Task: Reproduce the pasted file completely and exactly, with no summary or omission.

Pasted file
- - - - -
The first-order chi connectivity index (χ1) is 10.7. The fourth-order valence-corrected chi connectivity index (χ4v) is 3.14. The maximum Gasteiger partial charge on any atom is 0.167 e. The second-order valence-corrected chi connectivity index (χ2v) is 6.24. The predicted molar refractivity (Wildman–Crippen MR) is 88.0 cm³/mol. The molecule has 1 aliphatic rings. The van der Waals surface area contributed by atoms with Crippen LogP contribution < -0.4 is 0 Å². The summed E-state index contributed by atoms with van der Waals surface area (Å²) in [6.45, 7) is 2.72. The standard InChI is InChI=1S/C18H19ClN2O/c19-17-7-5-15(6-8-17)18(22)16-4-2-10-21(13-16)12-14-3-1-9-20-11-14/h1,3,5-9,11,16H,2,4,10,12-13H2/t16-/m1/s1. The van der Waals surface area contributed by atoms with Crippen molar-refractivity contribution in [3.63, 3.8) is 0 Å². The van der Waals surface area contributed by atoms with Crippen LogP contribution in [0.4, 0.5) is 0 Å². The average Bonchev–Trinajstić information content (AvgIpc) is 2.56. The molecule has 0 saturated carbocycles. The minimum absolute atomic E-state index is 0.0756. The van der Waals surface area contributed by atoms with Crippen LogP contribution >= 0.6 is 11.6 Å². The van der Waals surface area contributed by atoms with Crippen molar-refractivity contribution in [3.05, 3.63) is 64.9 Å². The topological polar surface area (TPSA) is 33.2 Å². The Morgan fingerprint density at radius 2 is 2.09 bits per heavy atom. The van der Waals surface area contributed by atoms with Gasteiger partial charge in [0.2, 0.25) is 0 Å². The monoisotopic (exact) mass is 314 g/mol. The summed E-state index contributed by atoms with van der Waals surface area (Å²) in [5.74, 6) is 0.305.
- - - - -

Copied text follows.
The first-order chi connectivity index (χ1) is 10.7. The fourth-order valence-corrected chi connectivity index (χ4v) is 3.14. The maximum Gasteiger partial charge on any atom is 0.167 e. The second-order valence-corrected chi connectivity index (χ2v) is 6.24. The predicted molar refractivity (Wildman–Crippen MR) is 88.0 cm³/mol. The molecule has 1 aliphatic rings. The van der Waals surface area contributed by atoms with Crippen LogP contribution < -0.4 is 0 Å². The summed E-state index contributed by atoms with van der Waals surface area (Å²) in [6.45, 7) is 2.72. The standard InChI is InChI=1S/C18H19ClN2O/c19-17-7-5-15(6-8-17)18(22)16-4-2-10-21(13-16)12-14-3-1-9-20-11-14/h1,3,5-9,11,16H,2,4,10,12-13H2/t16-/m1/s1. The van der Waals surface area contributed by atoms with Crippen molar-refractivity contribution in [3.63, 3.8) is 0 Å². The van der Waals surface area contributed by atoms with Crippen LogP contribution in [0.4, 0.5) is 0 Å². The average Bonchev–Trinajstić information content (AvgIpc) is 2.56. The molecule has 0 saturated carbocycles. The minimum absolute atomic E-state index is 0.0756. The van der Waals surface area contributed by atoms with Crippen LogP contribution >= 0.6 is 11.6 Å². The van der Waals surface area contributed by atoms with Crippen molar-refractivity contribution in [3.05, 3.63) is 64.9 Å². The topological polar surface area (TPSA) is 33.2 Å². The Morgan fingerprint density at radius 2 is 2.09 bits per heavy atom. The van der Waals surface area contributed by atoms with Gasteiger partial charge in [0.2, 0.25) is 0 Å². The monoisotopic (exact) mass is 314 g/mol. The summed E-state index contributed by atoms with van der Waals surface area (Å²) in [5.74, 6) is 0.305.